He warned that the Pakistani Army should not let several billion dollars of “a Saudi criminal” burn alive Muslims on a bus and finance other terrorist operations in the region, and said, “I ask the Pakistani government what has been left for Pakistan?”
“I warn you not to test Iran and anyone who has tested Iran has received firm response. We are speaking to Pakistan with a friendly tone and we are telling that country not to allow their borders to become a source of insecurity for the neighboring countries; anyone who has made this plot for Pakistan is seeking to disintegrate that country, the Islamic Republic of Iran will take revenge of its martyrs from those mercenaries who have committed this crime no matter where they are in the world,” General Soleimani added. “We will punish this wicked group in any part of the world and we will not allow the blood of our youth to be shed in the country and cleaned (and forgotten) easily.”
The US officials have repeatedly stressed that they would take every possible measure to pressure Tehran, including support for groups operating against Iran. The incident came hours before the start of a US-sponsored security conference against Iran in Warsaw, Poland.
In mid October, Jeish al-Adl group abducted 14 Iranian Basijis (volunteer forces) and border guards at Mirjaveh border in Southeastern Sistan-Balouchestan province. Five were released a month later on November 15.
The IRGC Ground Force then blamed foreign intelligence services for supporting and assisting the terrorist group.
Jeish al-Adl also abducted five Iranian border guards in Jakigour region of Sistan and Balouchestan Province and took them to Pakistan in 2014. After two months of abduction, four of them were released and the fifth one was killed. His body was returned to Iran months later.
Then early in March, 2015, Pakistani sources told the country’s media that authorities in Southwestern Pakistan had arrested the ringleader of Jeish al-Adl terrorist group as he was traveling on a bus from the lawless border area.
Salam Rigi, cousin of the Jundollah terrorist group’s ringleader Abdolmalek Rigi, was seized by Pakistani authorities who were tipped off to his movements and intercepted the bus some 50 km from Quetta, the capital of Pakistan’s Baluchistan, a security official said on the condition of anonymity.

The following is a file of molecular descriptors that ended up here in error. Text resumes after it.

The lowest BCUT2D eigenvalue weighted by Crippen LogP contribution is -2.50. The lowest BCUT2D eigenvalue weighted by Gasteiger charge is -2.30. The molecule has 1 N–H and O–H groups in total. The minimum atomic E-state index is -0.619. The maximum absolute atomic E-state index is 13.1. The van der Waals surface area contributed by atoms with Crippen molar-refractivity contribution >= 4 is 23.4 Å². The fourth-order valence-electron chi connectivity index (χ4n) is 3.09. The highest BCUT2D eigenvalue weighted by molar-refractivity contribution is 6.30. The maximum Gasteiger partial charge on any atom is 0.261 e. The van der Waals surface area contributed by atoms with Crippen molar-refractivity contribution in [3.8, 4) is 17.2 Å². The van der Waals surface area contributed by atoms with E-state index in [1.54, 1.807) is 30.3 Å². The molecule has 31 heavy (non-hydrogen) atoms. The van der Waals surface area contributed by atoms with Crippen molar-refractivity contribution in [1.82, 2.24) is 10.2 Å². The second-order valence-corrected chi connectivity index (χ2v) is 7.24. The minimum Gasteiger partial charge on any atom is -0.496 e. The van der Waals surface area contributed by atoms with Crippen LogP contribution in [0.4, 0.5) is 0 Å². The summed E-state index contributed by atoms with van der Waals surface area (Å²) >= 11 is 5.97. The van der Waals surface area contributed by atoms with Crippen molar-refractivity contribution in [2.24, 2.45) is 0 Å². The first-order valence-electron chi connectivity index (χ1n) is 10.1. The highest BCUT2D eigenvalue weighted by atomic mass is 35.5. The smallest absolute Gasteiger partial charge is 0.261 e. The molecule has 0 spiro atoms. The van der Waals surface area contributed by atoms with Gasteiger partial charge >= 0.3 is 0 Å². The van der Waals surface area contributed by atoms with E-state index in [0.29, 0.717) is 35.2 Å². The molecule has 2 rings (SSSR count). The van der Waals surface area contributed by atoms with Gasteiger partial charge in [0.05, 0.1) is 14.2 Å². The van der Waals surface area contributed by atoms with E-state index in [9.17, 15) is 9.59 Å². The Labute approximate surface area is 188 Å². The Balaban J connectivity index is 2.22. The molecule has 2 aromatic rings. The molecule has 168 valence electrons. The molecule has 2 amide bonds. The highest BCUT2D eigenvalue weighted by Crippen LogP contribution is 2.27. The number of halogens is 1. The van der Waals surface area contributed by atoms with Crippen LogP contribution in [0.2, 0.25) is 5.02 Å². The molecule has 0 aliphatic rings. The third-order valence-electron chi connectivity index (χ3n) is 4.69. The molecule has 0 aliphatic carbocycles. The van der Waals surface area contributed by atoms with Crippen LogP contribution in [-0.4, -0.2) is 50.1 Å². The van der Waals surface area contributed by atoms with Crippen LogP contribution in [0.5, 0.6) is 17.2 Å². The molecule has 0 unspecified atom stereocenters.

Salam Rigi was accused of involvement in suicide bombings in Iran and Pakistan, as well as sending terrorists to the conflicts in Iraq and Syria.
Other sources said the terrorist arrested was Abdo-Sattar Rigi (Abdolmalek’s brother), explaining that he was carrying his cousin’s ID card at the time of arrest, but further investigations revealed his true identity.
Later reports proved that the captured terrorist was Abdo-Sattar Rigi.
Abdo-Sattar (the third of the notorious Rigi brothers) headed the Jeish al-Nasr terrorist group, but his cousin Salam leads Jeish al-Adl.
Abdo-Sattar’s two older brothers, Abdolmalek and Abdolhamid Rigi, who led the more powerful terrorist group, Jundollah, were both captured and condemned to death by Iran earlier.
In early 2009, Abdolhamid Rigi, the Jundullah terrorist group’s number two man and brother of its ringleader Abdolmalek Rigi, was arrested by Iranian security forces.
Abdolhamid had conducted a number of bombing operations and other violent attacks in Iran resulting in many casualties and was sentenced to death by the court in 2009, but his execution was delayed on several occasions. Officials did not mention any specific reason for the delayed execution of Abdolhamid at the time.
Iran arrested Abdolmalek Rigi, the number one man of the Jundollah terrorist group in late February 2011. Abdolmalek was executed in June 2011.
Iranian military and police officials voice concern over the presence of terrorist groups in Pakistan’s territories, criticizing the Pakistani army and border police’s lax control over shared borders.
The two sides’ state and military officials have exchanged frequent visits to enhance anti-terrorism cooperation specially in border regions. In early December, top security officials from Iran and Pakistan met in Iran’s Southeastern city of Zahedan to hold the 22nd joint meeting on border cooperation between the two countries.
Late in October, Commander of the IRGC Ground Force Brigadier General Mohammad Pakpour announced his forces’ preparedness to launch joint operations against the terrorists who abducted the Iranian border guards in Southeastern Iran.
“We have had different contacts with the Pakistani army and urged them to guarantee extradition of the outlaws and healthiness of the abductees and they should show more responsibility,” General Pakpour said, referring to the fate of the 9 border guards that are still kept by Jeish Al-Adl.
“These terrorists have a stronghold and a base on Pakistan’s soil and we are prepared for any joint operations with the Pakistani army against the outlaws to release the hostages,” he added.